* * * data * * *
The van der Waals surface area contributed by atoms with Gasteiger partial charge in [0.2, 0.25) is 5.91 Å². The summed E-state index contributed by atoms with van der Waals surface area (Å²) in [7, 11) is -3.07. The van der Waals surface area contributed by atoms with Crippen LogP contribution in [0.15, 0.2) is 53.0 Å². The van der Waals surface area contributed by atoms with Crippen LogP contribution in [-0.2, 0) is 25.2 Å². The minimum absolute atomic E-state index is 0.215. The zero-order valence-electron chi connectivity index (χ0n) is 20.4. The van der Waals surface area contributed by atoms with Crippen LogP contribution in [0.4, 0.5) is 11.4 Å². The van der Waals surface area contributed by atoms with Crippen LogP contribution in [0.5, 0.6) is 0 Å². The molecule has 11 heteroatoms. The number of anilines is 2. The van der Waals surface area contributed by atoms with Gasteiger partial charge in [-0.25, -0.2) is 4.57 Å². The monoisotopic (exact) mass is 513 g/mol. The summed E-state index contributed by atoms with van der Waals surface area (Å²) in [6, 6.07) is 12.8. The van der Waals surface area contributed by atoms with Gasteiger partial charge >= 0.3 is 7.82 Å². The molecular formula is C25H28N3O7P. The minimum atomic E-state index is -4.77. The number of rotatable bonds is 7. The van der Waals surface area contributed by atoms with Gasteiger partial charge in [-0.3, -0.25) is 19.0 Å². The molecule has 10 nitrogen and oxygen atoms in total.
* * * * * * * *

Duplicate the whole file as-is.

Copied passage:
The van der Waals surface area contributed by atoms with Gasteiger partial charge in [0.2, 0.25) is 5.91 Å². The summed E-state index contributed by atoms with van der Waals surface area (Å²) in [7, 11) is -3.07. The van der Waals surface area contributed by atoms with Crippen LogP contribution in [0.15, 0.2) is 53.0 Å². The van der Waals surface area contributed by atoms with Crippen LogP contribution in [-0.2, 0) is 25.2 Å². The minimum absolute atomic E-state index is 0.215. The zero-order valence-electron chi connectivity index (χ0n) is 20.4. The van der Waals surface area contributed by atoms with Crippen LogP contribution in [0.4, 0.5) is 11.4 Å². The van der Waals surface area contributed by atoms with Crippen LogP contribution in [0.5, 0.6) is 0 Å². The molecule has 11 heteroatoms. The number of anilines is 2. The van der Waals surface area contributed by atoms with Gasteiger partial charge in [-0.25, -0.2) is 4.57 Å². The monoisotopic (exact) mass is 513 g/mol. The summed E-state index contributed by atoms with van der Waals surface area (Å²) in [6, 6.07) is 12.8. The van der Waals surface area contributed by atoms with Gasteiger partial charge >= 0.3 is 7.82 Å². The molecular formula is C25H28N3O7P. The minimum atomic E-state index is -4.77. The number of rotatable bonds is 7. The van der Waals surface area contributed by atoms with Gasteiger partial charge in [-0.3, -0.25) is 19.0 Å². The molecule has 10 nitrogen and oxygen atoms in total.